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How To Practice Away From The Guitar

How to practice when life gets busy, and you don't have pick up your guitar.

Most of us lead very busy lives with commitments like school, work, and family functions taking up a lot of our time. That does not mean we have to stop thinking about music or stop practicing while we are away for home. There are ways to practice without the guitar in your hands that will help you become a better musician. I would like to give you some ideas on how you can practice quietly, not disturb the people around you, and allow you to expand the amount of time you are able devote to music every day.

Draw It Out

The guitar is a very visual instrument and most of what we play is based around shapes. Keep a notebook with you so when you get a break in your day you can draw out the shapes you are working on. Just draw a section of the guitar neck and mark in chord shapes, scale diagrams, arpeggios, whatever it is that you are currently working on. Make sure you take the time to mark in the correct fingerings too. Being able to draw the shape away from your instrument really helps you visualize and then internalize this information which will help you commit it to your long-term memory.

Spelling Test

Every chord/arpeggio or scale has a correct spelling or group of notes that give it the correct sound. Knowing what these notes are will help you in everything you do. When I was memorizing this information, I made two sets of flash cards. One set for scales with the name of the scale on one side and the correct number of sharps and flats on the other. The other set had chord names and formulas (ex 1 3 5 = major) on one side with the chord tones (or correct spelling) on the other side. I would pick two or three cards and carry them with me each day so when I had a minute or two to myself, I could review them. It really did not take that long to memorize this information using this method. Once you have the spelling of your chords and scales down you should go back to your diagrams you drew out and label all the notes. For your chords and arpeggios, you should also mark in the notes quality (is it a root, third, fifth, etc.)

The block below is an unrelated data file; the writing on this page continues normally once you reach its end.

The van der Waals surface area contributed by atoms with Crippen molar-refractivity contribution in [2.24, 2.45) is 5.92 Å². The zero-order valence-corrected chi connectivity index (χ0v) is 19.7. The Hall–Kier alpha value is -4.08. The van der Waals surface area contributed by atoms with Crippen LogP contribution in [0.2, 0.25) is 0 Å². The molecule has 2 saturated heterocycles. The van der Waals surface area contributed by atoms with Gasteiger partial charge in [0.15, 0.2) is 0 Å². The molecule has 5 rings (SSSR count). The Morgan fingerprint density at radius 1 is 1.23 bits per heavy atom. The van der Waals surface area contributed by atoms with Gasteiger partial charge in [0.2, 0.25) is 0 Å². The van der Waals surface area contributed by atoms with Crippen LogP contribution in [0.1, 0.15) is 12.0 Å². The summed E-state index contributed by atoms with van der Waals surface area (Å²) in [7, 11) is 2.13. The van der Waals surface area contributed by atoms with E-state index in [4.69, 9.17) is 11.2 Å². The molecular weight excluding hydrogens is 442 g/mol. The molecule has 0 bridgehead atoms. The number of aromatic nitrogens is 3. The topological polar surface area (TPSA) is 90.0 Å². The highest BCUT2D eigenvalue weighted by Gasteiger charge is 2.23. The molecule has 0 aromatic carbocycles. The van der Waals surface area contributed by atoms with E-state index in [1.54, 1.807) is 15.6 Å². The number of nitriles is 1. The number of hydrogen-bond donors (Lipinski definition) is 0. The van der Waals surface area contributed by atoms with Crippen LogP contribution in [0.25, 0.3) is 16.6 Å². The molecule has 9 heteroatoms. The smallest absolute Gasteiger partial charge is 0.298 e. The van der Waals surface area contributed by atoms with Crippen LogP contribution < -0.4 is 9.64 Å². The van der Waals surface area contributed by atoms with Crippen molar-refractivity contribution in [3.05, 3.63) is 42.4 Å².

There are a lot of things you can do to train your ears while just listening to music. Guess the time signature or rhythms being used in a song. Pick one instrument and focus on what you feel it adds to or distracts from the song. Would you have played the same part or changed something? For people who have done some ear training already you can pick out the flow of the chords. Is the song built on a I IV V or is there a ii chord or vi chord in the progression? Try and guess what scale/ mode the song is built around and then check your answers when you get home and can pick up your guitar. The possibilities are endless. Any piece of music you listen to can become an opportunity to train or test your ears. The ideas presented here will help you maximize the amount of time you are able to focus on music and practice throughout your day. If you can add just one-half hour to your practice time five days a week (every week) you will gain 130 extra hours of practice in a year. Get started today, find the breaks in your day, and fill them with your newfound practice time.

Brian Fish, Senior Guitar Instructor at Guitar Lessons Geauga located in North East Ohio.

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